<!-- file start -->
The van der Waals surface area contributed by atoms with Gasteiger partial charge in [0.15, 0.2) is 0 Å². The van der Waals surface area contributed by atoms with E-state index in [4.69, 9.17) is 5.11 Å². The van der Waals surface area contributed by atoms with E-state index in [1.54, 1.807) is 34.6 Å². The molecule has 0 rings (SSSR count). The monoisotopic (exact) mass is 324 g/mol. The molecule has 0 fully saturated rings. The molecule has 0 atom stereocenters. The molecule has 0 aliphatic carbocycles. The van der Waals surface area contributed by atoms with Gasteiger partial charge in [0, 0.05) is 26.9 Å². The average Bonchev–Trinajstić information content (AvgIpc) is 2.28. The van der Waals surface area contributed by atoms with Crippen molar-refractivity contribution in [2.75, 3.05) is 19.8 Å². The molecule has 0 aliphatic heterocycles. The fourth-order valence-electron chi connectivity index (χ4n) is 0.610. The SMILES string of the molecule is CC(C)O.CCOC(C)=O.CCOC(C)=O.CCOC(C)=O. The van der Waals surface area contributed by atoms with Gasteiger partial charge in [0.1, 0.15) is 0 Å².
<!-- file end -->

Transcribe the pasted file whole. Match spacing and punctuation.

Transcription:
The van der Waals surface area contributed by atoms with Gasteiger partial charge in [0.15, 0.2) is 0 Å². The van der Waals surface area contributed by atoms with E-state index in [4.69, 9.17) is 5.11 Å². The van der Waals surface area contributed by atoms with E-state index in [1.54, 1.807) is 34.6 Å². The molecule has 0 rings (SSSR count). The monoisotopic (exact) mass is 324 g/mol. The molecule has 0 fully saturated rings. The molecule has 0 atom stereocenters. The molecule has 0 aliphatic carbocycles. The van der Waals surface area contributed by atoms with Gasteiger partial charge in [0, 0.05) is 26.9 Å². The average Bonchev–Trinajstić information content (AvgIpc) is 2.28. The van der Waals surface area contributed by atoms with Crippen molar-refractivity contribution in [2.75, 3.05) is 19.8 Å². The molecule has 0 aliphatic heterocycles. The fourth-order valence-electron chi connectivity index (χ4n) is 0.610. The SMILES string of the molecule is CC(C)O.CCOC(C)=O.CCOC(C)=O.CCOC(C)=O. The van der Waals surface area contributed by atoms with Gasteiger partial charge in [0.1, 0.15) is 0 Å².